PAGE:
Personal Injury Trusts (PIT) are set up from funds following an award of compensation due to a personal injury or accident and are often seen as a complicated procedure, but this need not be the case. Our nationally recognised Court of Protection team answer five simple questions often asked about PITs.
1 A PIT with lay Trustees is simple and straightforward to administer
A PIT is not complicated to set up. We use a very simple document to ensure that you don’t need a professional to help you run the Trust. The process involves discussing and drafting the Trust Deed and obtaining signatures from the beneficiary, the person setting up the PIT (the Settlor) and by those appointed to manage the PIT (the Trustees).
Once set up, the Trustees would open and operate a Trust bank account to manage the funds and transactions would need to be agreed by the Trustees. As the sole beneficiary of the Trust, the Trustees are responsible for managing the funds for the beneficiary. There is no change to the beneficiaries tax code and no additional HMRC responsibilities.
2 A Trustee can also be a beneficiary of a PIT
At least two Trustees are needed to set up a PIT. A beneficiary can be a Trustee, as well as the Settlor beneficiary. The Trustees role is to manage the fund in the PIT for the benefit of the beneficiary. The selection of a Trustee is important as they will manage the award jointly with the beneficiary so care should be given on who is most suitable to take on the role.
3 You do not need to be on benefits to set up a PIT
Whilst a PIT will protect a beneficiary’s compensation award from being taken into account by the benefits agency when assessing entitlement to means tested benefits, it can also be set up even if the beneficiary is not on state benefits and should be considered when accepting any compensation received as the result of an injury or accident.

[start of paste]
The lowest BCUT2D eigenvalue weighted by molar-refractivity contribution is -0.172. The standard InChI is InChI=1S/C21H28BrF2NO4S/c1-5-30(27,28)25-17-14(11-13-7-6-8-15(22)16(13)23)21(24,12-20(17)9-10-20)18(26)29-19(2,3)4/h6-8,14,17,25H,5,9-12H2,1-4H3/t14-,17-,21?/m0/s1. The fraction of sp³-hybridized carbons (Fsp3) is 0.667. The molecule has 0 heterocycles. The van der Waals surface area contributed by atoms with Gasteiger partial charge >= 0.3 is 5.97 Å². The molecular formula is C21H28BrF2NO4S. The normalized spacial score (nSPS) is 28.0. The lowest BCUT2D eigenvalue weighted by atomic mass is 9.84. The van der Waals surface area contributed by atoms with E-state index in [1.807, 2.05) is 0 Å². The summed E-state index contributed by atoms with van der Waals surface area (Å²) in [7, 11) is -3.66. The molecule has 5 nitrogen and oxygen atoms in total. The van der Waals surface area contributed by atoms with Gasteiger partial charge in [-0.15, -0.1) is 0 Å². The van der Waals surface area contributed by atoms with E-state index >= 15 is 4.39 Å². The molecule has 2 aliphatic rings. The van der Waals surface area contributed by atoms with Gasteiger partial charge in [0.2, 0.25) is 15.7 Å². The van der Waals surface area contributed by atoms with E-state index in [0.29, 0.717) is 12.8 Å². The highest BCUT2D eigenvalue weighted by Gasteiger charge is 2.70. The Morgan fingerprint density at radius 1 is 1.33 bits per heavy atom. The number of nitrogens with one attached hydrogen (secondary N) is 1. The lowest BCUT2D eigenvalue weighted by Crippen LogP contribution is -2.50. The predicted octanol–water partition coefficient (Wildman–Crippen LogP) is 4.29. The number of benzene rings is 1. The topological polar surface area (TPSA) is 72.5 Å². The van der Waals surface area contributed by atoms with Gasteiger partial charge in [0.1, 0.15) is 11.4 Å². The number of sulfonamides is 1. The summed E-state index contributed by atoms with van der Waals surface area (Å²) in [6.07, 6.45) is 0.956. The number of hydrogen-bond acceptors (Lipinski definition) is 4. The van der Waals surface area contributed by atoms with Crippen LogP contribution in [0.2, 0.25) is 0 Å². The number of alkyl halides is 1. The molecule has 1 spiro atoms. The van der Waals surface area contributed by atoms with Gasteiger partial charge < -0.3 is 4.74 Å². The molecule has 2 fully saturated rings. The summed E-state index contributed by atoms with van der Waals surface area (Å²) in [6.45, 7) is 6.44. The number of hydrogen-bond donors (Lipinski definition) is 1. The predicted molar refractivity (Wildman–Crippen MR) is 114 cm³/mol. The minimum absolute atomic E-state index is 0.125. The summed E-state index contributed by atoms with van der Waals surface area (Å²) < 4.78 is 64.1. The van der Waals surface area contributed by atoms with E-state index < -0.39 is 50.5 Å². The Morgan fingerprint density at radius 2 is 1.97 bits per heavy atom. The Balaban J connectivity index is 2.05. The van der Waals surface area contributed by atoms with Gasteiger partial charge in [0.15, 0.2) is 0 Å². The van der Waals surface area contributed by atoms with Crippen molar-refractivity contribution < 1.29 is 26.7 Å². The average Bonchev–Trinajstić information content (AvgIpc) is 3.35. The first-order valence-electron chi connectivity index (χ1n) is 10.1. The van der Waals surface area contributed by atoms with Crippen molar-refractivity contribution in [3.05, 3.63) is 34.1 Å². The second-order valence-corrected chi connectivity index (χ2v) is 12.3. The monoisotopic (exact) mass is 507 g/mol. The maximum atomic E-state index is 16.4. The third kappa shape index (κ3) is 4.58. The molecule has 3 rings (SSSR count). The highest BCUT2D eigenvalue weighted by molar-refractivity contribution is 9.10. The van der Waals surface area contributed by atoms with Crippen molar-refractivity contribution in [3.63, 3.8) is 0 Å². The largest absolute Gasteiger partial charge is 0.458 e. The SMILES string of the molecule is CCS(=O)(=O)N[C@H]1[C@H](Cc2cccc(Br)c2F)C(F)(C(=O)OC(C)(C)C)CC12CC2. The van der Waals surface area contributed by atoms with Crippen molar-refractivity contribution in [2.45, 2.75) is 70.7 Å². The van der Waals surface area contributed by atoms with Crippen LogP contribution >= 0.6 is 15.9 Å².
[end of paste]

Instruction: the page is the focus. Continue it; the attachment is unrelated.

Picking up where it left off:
A PIT is a good way of ‘future proofing’ assets for a time in the future when the beneficiary may need to look at claiming benefits, for example if they get made redundant, go on long term sick leave, or need help from the local authority towards care home fees. It can also help if there is pressure by family members or friends to give or lend money from the beneficiary if they find out they have received an award of compensation.
4 Only funds from a PI award can be paid into a Trust
No other money can be paid into the PIT bank account. Payments can be made directly from the PIT bank account to pay for items or to reimburse the beneficiary who can receive funds from the PIT for general living expenses as long as their personal account balance (including that of any partner they may live with) is below the benefit thresholds. It is also possible to purchase a property and make investments with funds held within a PIT.
5 The PIT deed has power to remove Trustees and appoint new ones and can be wound up at any time
If there is a need to change Trustees in the future there is power to do that within the PIT document. It is also possible for the beneficiary to bring the PIT to an end at any time.
For more information on how we can help you set up a Personal Injury Trust, please visit:
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